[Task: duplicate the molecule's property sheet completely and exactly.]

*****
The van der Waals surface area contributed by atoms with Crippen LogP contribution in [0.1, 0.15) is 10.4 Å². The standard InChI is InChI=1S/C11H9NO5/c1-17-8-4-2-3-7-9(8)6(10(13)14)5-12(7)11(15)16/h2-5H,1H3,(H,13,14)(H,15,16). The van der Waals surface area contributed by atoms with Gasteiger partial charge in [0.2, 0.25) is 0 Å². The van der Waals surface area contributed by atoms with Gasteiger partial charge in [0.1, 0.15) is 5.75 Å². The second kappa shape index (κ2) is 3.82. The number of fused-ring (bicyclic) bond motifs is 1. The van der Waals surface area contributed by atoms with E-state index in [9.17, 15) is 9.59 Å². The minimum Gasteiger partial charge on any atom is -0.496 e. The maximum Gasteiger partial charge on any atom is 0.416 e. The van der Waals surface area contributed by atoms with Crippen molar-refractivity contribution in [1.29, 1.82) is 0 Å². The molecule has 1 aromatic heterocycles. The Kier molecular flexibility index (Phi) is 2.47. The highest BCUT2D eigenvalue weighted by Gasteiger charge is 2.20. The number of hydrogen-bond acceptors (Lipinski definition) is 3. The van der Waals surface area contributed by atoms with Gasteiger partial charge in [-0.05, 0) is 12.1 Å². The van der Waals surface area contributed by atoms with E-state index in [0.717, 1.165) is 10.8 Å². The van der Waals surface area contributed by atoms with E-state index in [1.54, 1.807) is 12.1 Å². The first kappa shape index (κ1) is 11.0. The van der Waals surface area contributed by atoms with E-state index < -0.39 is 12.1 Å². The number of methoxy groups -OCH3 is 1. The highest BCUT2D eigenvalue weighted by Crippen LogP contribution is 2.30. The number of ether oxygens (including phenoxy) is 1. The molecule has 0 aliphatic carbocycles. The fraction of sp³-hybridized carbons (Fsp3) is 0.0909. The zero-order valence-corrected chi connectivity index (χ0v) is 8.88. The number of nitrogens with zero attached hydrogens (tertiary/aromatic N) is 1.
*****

The van der Waals surface area contributed by atoms with Crippen LogP contribution in [0.1, 0.15) is 10.4 Å². The standard InChI is InChI=1S/C11H9NO5/c1-17-8-4-2-3-7-9(8)6(10(13)14)5-12(7)11(15)16/h2-5H,1H3,(H,13,14)(H,15,16). The van der Waals surface area contributed by atoms with Gasteiger partial charge in [0.2, 0.25) is 0 Å². The van der Waals surface area contributed by atoms with Gasteiger partial charge in [0.1, 0.15) is 5.75 Å². The second kappa shape index (κ2) is 3.82. The number of fused-ring (bicyclic) bond motifs is 1. The van der Waals surface area contributed by atoms with E-state index in [9.17, 15) is 9.59 Å². The minimum Gasteiger partial charge on any atom is -0.496 e. The maximum Gasteiger partial charge on any atom is 0.416 e. The van der Waals surface area contributed by atoms with Crippen molar-refractivity contribution in [1.29, 1.82) is 0 Å². The molecule has 1 aromatic heterocycles. The Kier molecular flexibility index (Phi) is 2.47. The highest BCUT2D eigenvalue weighted by Gasteiger charge is 2.20. The number of hydrogen-bond acceptors (Lipinski definition) is 3. The van der Waals surface area contributed by atoms with Gasteiger partial charge in [-0.05, 0) is 12.1 Å². The van der Waals surface area contributed by atoms with E-state index in [0.717, 1.165) is 10.8 Å². The van der Waals surface area contributed by atoms with E-state index in [1.54, 1.807) is 12.1 Å². The first kappa shape index (κ1) is 11.0. The van der Waals surface area contributed by atoms with E-state index < -0.39 is 12.1 Å². The number of methoxy groups -OCH3 is 1. The highest BCUT2D eigenvalue weighted by Crippen LogP contribution is 2.30. The number of ether oxygens (including phenoxy) is 1. The molecule has 0 aliphatic carbocycles. The fraction of sp³-hybridized carbons (Fsp3) is 0.0909. The zero-order valence-corrected chi connectivity index (χ0v) is 8.88. The number of nitrogens with zero attached hydrogens (tertiary/aromatic N) is 1.